It took me a long time to write this review because I have mixed feelings about this book. I think I wanted to like it more than I actually did.
Carey and her younger sister have spent ten years living in the woods with their drug-addicted mother. After their mother disappears, they are sent to live with their father. Carey must then deal with a new family, high school, and all the lies that her mother told her over the past ten years.
I don’t think a book has ever hooked me so quickly. Within a few pages, I was totally invested in the story. The main characters and their lifestyle are so interesting that I flew through the beginning of the book. The writing is stunning (despite a few clunky metaphors), and the narrator, Carey, has a very strong and unique voice. I can feel her passion when she describes the woods that she loves.
Family is a big element of this story. Carey’s stepmother is my favorite character. She’s very patient, loving, and understanding. All children deserve a parent like her, and I’m glad that she has such a big part in the book. A lot of YA books lack a good adult role model, so I was happy to find one in this story.
My issue with the book is that it’s predictable and not very believable. Carey has a secret that is hinted at through the entire novel. As soon as she mentioned that she had a secret, I guessed what it was. When the big reveal happened at the end, my reaction was, “Meh, I knew that 200 pages ago.” It was a little disappointing.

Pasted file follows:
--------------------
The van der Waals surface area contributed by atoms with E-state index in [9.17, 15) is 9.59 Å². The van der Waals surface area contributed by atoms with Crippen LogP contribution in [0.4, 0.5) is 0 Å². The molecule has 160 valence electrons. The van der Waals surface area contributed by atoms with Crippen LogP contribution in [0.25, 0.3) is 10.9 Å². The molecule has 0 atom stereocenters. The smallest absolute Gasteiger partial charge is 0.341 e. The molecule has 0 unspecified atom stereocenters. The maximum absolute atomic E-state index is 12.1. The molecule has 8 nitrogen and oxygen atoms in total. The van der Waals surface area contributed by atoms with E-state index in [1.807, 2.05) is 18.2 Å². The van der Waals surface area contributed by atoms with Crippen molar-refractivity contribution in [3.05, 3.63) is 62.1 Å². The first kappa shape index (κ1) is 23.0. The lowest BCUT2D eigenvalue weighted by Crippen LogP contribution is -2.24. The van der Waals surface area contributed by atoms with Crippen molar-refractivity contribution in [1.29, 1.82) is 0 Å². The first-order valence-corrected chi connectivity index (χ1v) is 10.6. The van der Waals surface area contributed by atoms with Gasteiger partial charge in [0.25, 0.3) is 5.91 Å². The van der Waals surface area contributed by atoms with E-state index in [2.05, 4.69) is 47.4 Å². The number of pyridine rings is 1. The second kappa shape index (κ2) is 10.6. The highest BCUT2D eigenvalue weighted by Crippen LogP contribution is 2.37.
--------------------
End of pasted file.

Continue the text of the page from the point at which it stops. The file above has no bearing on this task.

I also had a hard time believing the story. Carey moves to the woods when she is five years old and spends ten years of her life there. She has a few books, a violin, and very little contact with the outside world. Her mother is rarely around. But, somehow I’m expected to believe that Carey is super-model beautiful, a violin prodigy, and two grade-levels ahead of other kids her age. How did she teach herself without help or good resources? How did a five-year-old survive alone in the woods without doing any permanent damage to her body?
The plot works out a little too conveniently for my tastes. I think this book would have benefited from being longer so that the relationships could have been explored in more depth. For example: Carey’s little sister adjusts to family life pretty much immediately; the most popular boy in school falls in insta-love with Carey; and the issues between Carey and her stepsister are resolved with one conversation. I just didn’t believe everything could happen so easily.
If you’re looking for a beautifully written feel-good story, then this book is definitely for you, but you have to be willing to overlook a few believability issues.